Chief compliance officers can occasionally suffer from a “complex” (akin to the Jungian one). CCOs and their priorities are often pushed aside in favor of “more important” corporate initiatives. CCOs are used to fighting for their initiatives and standing firm when challenged by so-called “competing” priorities.
ESG is not a threat to compliance; it is an opportunity. CCOs cannot be shy when it comes to ESG. CCOs have to embrace the ESG initiative, ensure a seat at the table, and wait for opportunities to advance the compliance function as part of the Big “G” portion of ESG, that is, Corporate Governance.
An ethics and compliance program is an essential part of corporate governance. As such, an ethics and compliance program has to be factored into any ESG program. Frankly, given a CCO’s perspective across an organization and implementing ethics and compliance controls in the business, CCOs should be important players in the ESG landscape. CCOs know how to build company-wide controls, seek business buy-in, and leverage internal partners to maximize the impact of an ethics and compliance program. CCOs act in this sphere every day, and their subject matter expertise makes them essential to the ESG design and implementation.
In exchange for their contributions, CCOs have to leverage their expertise for their own purposes – not in the selfish “me” perspective, but in the “one for all and all for one” motto, to build a better ethics and compliance program as part of a corporate governance initiative demanded by the ESG focus.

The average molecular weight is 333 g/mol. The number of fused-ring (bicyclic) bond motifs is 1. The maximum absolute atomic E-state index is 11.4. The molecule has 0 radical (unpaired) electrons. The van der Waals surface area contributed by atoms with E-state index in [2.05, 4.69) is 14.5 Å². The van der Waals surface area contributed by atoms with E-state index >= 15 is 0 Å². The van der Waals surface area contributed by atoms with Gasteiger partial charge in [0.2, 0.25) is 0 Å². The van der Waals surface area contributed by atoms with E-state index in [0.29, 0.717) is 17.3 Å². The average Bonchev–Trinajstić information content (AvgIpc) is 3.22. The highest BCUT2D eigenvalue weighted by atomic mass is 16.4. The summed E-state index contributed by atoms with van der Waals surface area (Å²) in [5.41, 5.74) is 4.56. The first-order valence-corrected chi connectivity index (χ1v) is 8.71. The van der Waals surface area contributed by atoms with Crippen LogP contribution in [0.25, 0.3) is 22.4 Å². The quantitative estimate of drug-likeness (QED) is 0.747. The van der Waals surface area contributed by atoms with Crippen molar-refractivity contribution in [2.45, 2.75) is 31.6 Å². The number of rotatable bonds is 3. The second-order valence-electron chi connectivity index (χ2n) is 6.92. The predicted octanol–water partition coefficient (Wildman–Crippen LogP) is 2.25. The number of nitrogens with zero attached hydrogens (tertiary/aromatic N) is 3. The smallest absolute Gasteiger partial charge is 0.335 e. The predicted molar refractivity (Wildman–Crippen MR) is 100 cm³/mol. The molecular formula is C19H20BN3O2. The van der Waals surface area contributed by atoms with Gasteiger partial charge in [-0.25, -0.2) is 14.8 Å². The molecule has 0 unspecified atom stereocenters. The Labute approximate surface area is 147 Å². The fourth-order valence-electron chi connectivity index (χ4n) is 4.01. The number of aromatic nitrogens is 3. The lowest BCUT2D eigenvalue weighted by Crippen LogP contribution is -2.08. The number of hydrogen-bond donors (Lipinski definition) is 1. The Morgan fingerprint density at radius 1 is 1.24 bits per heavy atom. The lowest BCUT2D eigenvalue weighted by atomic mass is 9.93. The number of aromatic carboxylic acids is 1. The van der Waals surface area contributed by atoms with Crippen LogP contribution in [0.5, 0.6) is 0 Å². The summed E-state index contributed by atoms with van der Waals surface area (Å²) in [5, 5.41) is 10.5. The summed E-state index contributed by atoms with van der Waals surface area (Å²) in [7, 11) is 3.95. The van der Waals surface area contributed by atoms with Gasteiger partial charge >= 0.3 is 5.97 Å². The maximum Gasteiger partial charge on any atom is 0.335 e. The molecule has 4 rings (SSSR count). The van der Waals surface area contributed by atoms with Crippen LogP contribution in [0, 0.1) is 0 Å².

CCOs should have established positive relationships with key constituencies – the board/audit committee, CEO and senior management, and business management. The success of an ethics and compliance program depends on these valuable relationships and support. This same prerequisite applies to ESG. Hence, my point, a CCO can bring about important focus and initiative when it comes to building the governance portion of the ESG program.
Please do not get me wrong – I am not cynical about ESG. It is a valuable and critical focus for corporations because investors, the public, the government and other key stakeholders are demanding it. Corporate accountability is often a positive force for improving corporate good citizenship.
My point is only to remind CCOs to stay focused. Keep your eye on the ball. It is important to fully embrace the ESG initiative and contribute as much as you can, given your focus on ethics and compliance. Look for opportunities to leverage ESG to enhance governance and ultimately your ethics and compliance program.
A CCO should be effective in accomplishing results. Successful CCOs are adept at working with natural internal partners because it is essential to their day-to-day activities. A lone CCO is an unsuccessful CCO. With this mindset and perspective, a CCO can seek “governance” improvements as a key part of any ESG program. In certain respects, a governance improvement plan is low-hanging fruit for an ESG Director, it is a given that a CCO can help to bring about such positive changes by enhancing the company’s ethics and compliance program.